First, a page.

“De-risking” has become the big buzzword to convey how Western democracies intend to manage their economic relationships with China. The concept is good. So why isn’t the threat of the Chinese legacy chip sector a greater part of the conversation?
As Roslyn Layton writes for the Foundation for American Innovation, U.S. policymakers are ignoring a looming Chinese legacy chip monopoly at the expense of American national security and economic competitiveness:
A Chinese-dominated legacy chip market would mean U.S. warfighters (and U.S. critical infrastructure) could become dependent on Chinese chips for their equipment. The world would once again be at the mercy of China-based semiconductor supply chains, whose unreliability bedeviled the world economy during the pandemic. And with Chinese-made chips in most every device, the Chinese Communist Party would have virtually unlimited new conduits for cyberattacking, stealing from, and spying on Western targets. “Made in China” has never sounded more dangerous.
Following the Every Chip Matters report China Tech Threat released in April, Layton proposes several ideas for shutting down threats from the Chinese legacy chip sector:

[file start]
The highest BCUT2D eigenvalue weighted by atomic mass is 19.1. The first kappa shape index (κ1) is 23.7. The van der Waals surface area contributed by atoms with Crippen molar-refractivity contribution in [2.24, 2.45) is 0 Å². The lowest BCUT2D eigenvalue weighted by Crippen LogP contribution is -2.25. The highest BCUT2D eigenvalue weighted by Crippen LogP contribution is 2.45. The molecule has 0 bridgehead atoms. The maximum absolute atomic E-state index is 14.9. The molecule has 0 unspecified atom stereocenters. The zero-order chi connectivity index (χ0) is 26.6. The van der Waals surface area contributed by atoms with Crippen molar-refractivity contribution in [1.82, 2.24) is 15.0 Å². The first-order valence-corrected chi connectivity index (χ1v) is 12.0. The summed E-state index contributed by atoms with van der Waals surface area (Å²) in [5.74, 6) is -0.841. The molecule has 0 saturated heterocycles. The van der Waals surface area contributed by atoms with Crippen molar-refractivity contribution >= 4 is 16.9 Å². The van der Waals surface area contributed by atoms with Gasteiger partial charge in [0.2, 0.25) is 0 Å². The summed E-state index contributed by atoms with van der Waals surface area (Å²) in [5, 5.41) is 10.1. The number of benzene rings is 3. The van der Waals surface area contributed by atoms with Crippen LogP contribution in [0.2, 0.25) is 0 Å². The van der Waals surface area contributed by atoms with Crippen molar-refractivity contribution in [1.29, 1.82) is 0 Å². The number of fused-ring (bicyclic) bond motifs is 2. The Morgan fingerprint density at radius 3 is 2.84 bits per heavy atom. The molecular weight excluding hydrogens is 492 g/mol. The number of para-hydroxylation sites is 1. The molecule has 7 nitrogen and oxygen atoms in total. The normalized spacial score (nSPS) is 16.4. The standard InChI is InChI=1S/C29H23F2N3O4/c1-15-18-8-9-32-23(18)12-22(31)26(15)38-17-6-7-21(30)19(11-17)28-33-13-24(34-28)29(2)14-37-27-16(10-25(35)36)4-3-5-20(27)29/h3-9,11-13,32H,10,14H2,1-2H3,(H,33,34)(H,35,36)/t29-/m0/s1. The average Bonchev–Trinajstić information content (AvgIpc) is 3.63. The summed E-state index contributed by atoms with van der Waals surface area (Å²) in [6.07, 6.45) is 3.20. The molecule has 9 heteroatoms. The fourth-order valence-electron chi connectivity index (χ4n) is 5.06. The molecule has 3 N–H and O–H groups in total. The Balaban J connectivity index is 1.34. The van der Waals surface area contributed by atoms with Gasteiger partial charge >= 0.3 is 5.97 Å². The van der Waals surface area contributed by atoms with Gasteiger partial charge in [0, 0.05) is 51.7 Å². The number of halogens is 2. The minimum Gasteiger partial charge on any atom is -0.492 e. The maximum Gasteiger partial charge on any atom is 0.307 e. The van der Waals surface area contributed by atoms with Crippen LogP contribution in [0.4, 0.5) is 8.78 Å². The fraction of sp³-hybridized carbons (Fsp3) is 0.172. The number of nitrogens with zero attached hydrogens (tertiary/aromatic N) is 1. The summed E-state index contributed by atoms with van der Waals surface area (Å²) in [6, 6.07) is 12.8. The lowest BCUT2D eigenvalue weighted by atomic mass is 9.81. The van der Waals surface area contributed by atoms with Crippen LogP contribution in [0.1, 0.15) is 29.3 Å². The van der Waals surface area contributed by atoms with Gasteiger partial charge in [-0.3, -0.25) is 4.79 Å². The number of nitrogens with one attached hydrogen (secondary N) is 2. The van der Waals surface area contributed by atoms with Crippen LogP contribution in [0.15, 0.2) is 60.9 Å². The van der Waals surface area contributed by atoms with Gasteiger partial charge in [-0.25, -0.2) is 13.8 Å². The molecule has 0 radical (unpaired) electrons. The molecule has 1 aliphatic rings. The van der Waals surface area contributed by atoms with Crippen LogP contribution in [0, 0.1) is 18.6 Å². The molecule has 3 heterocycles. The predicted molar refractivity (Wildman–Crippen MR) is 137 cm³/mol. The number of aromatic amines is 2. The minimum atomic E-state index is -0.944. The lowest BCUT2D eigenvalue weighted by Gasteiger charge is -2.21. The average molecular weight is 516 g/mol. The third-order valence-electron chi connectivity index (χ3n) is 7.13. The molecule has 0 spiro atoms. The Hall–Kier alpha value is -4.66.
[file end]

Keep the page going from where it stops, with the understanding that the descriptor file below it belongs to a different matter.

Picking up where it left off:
- Impose export controls targeting SMIC and other legacy chipmakers
- Strengthen and expand Section 5949 of the NDAA to prevent contractors servicing the federal government from using Chinese chips in their equipment.
- Investigate the use of tariffs under Section 301 of the Trade Act of 1974 to make Chinese chips prohibitively expensive
- Ensure that a proper portion of the $39 allocated for domestic chip manufacturing under the CHIPS Act is used to foster legacy chip production
We conclude by quoting Layton: “The chips might be small, but the stakes couldn’t be bigger. The U.S. needs to get serious about tackling China’s legacy chip industry.”
Be sure to check out Roslyn’s column on Substack!